A volcano has erupted in the eastern Indonesian island of Sulawesi, only days after a devastating earthquake and a subsequent tsunami hit that same area, killing more than 1,400 people and leaving the island’s survivors on a desperate struggle to stay alive.
Mount Soputan erupted on Wednesday morning, sending volcanic ash 4,000 meters into the air.
With a huge cloud of ash moving in the western and northwestern directions, authorities have warned people to stay at least four kilometers away.
The state disaster agency, however, said there was no need to evacuate the area for the time being.
“The volcano’s condition is safe if it is outside the radius of 2 km from the crater,” the head of Indonesian National Board for Disaster Management, Sutopo Purwo Nugroho, said in a Twitter post.
Still, residents living in the area are being advised to stay alert due to potential threats of lava flow and dangers from ash clouds. They are also being instructed to wear face masks to cover the nose and mouth, in order to avoid respiratory problems.
There have been no reports of casualties or damage from the volcanic eruption on the island so far.
Death toll at above 1,407
Mount Soputan is around 1,000 kilometers from the coastal city of Palu, which was hit by a devastating 7.5-magnitude quake and a following tsunami, which unleashed waves as high as six meters over the town on Friday.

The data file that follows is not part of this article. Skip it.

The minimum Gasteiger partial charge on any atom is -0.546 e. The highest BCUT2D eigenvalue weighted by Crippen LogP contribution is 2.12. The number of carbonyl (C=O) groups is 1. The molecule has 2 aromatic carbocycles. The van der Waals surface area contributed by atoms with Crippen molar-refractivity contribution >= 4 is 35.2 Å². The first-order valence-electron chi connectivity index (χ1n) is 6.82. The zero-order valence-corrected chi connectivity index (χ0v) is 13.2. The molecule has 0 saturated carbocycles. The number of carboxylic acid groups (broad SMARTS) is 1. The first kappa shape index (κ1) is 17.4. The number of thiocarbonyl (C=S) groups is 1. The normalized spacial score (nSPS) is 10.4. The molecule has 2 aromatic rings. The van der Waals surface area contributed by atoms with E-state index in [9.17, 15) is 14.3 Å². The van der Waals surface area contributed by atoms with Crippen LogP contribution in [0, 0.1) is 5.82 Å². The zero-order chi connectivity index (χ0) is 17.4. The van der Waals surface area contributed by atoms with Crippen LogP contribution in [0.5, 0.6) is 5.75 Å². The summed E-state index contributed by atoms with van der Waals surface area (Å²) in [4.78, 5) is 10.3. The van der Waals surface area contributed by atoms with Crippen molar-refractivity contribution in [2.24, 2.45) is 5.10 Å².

The death toll from the disaster has risen to 1,407, said the disaster mitigation agency on Wednesday. More than 2,500 people were also injured.
The figure is expected to rise as rescue workers are still recovering bodies from under the rubble.
Many of those who survived the catastrophe are desperately searching for their loved ones, while others are trying to get onto cargo planes and warships and leave the town as they are increasingly frustrated about a lack of water, food, and fuel.
Indonesian President Joko Widodo, who was quick to visit hard-hit areas, has already authorized international aid and called on the survivors to be patient.
The president, who is preparing a bid for re-election next year, is under fire for his handling of the crisis as well as his government’s failure to restart a tsunami warning system, which has been out of action since 2012.
Widodo said on Tuesday that the system had to be repaired and properly maintained.